Justus Decher, a veteran of the U.S. Army, has a motto he uses when faced with adversity: “Don’t get even, get Justice.”
A health scare in 2010 saw Justus going to the emergency room about 20 times for observation. Each time he went, he would have a battery of tests to determine if something was wrong. The hospital trips meant a lot of worry and time, even if all his tests came back normal.
Being an entrepreneur and living by his motto, Justus thought, “There must be a better way.” Justus saw how technology could allow patients, families, and health care providers to better monitor patient health from home. As the saying goes, necessity is the mother of all invention.
The patent gave no explanation on how to accomplish any of the goals it claimed. Instead, it seemed to claim the idea of telehealth itself. Justus thought, “I put in four years of work to build my product, and this patent seems so basic.”
So in 2013, Justus set to work on building a product not only for himself, but for everyone else too. His company, MyVitalz, was formed. He set to work on building a product to send medical information to health professionals who could analyze it remotely and let a patient and the healthcare team know as soon as possible if something were amiss.
By 2016, Justus’ company was still small, but thriving. It had just been named one of top finalists in a U.S. Department of Veterans Affairs’ competition to find new ideas and services in home telehealth, the practice of providing medical care remotely. Justus anticipated that new regulations that came into effect as part of the Affordable Care Act would make telehealth an important piece in delivering affordable, preventative medicine. And this was especially important for rural hospitals, like those in Nebraska where Justus lives.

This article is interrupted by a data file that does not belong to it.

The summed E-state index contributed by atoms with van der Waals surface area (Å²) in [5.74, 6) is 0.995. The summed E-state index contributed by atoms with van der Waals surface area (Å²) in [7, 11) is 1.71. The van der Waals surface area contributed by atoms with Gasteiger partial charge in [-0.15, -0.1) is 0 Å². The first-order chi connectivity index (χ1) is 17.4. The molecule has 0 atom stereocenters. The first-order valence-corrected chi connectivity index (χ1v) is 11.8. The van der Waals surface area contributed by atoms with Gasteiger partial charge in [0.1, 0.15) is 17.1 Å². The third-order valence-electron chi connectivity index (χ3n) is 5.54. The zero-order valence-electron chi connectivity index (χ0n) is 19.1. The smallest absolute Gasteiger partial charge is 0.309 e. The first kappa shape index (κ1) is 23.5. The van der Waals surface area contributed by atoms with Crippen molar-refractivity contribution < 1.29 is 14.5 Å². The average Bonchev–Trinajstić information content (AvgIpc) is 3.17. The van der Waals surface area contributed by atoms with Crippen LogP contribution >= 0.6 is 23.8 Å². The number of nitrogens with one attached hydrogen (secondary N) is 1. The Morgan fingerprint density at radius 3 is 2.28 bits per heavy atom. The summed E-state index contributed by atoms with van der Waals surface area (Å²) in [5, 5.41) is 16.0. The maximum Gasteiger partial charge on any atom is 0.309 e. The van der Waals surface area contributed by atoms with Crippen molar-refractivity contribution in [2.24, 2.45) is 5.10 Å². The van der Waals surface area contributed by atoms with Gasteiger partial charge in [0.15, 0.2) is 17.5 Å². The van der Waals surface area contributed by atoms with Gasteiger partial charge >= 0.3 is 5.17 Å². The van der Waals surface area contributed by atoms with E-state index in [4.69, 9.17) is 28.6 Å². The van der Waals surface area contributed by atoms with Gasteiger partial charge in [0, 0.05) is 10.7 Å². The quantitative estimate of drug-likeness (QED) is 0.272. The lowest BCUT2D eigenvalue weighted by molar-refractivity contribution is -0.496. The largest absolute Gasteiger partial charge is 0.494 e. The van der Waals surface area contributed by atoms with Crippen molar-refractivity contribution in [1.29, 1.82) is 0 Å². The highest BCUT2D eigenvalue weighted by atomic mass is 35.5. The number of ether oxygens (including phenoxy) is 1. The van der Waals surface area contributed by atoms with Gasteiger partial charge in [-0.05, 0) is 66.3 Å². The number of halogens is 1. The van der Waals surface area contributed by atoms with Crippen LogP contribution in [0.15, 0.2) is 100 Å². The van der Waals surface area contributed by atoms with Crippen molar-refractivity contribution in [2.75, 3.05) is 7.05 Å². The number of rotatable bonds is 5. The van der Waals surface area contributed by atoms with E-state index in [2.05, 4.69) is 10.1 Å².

But right when things were going well, Justus and MyVitalz got a demand letter from My Health, Inc., claiming that the technology Justus built infringed on U.S. Patent No. 6,612,985, titled “Method and system for monitoring and treating a patient.” The patent, filed for in 2001, claimed telehealth broadly, even though the practice had been around since telephones were first invented. The letter told Justus that MyVitalz needed a license to the patent if it was going to continue to operate.
When Justus received the demand letter, he was shocked. He read the patent, and it seemed incredibly mundane. It didn’t offer any of the technical detail that Justus knew went into building a complex product like the one offered by MyVitalz. It gave no explanation on how to accomplish any of the goals it claimed. Instead, it seemed to claim the idea of telehealth itself. Justus thought, “I put in four years of work to build my product, and this patent seems so basic.”
"It almost felt as though my business was being blackmailed," Justus says. "Sure, I could make the threat go away with a payment that would be less than the cost of litigation. But I refused to pay just to be able to keep running my business which I'd devoted my life to building."
Justus scoured the Internet for information that could help him with My Health’s demand. He tried to figure out how he could defend himself, knowing that to do so would likely mean selling his personal assets to afford a lawyer.
My Health persisted in its demands. In February 2017, several months after My Health made its first demand, it told Justus and MyVitalz that it wanted a $25,000 payment.
Luckily for Justus and MyVitalz, just one day after My Health sent its $25,000 demand, a court recommended that the patent be invalidated under Alice v. CLS Bank, the landmark Supreme Court ruling that simply implementing an abstract idea on a computer doesn’t turn that idea into a patentable invention. The My Health patent is exactly the sort of patent Alice was intended to stop, patents that are nothing more than a broad idea implemented using generic, well known technology. The court ruling finding My Health’s patent invalid became final on July 3, 2017.
Thanks to Alice, Justus never heard from My Health again. He’s now back focusing on what matters most: helping people get better health care.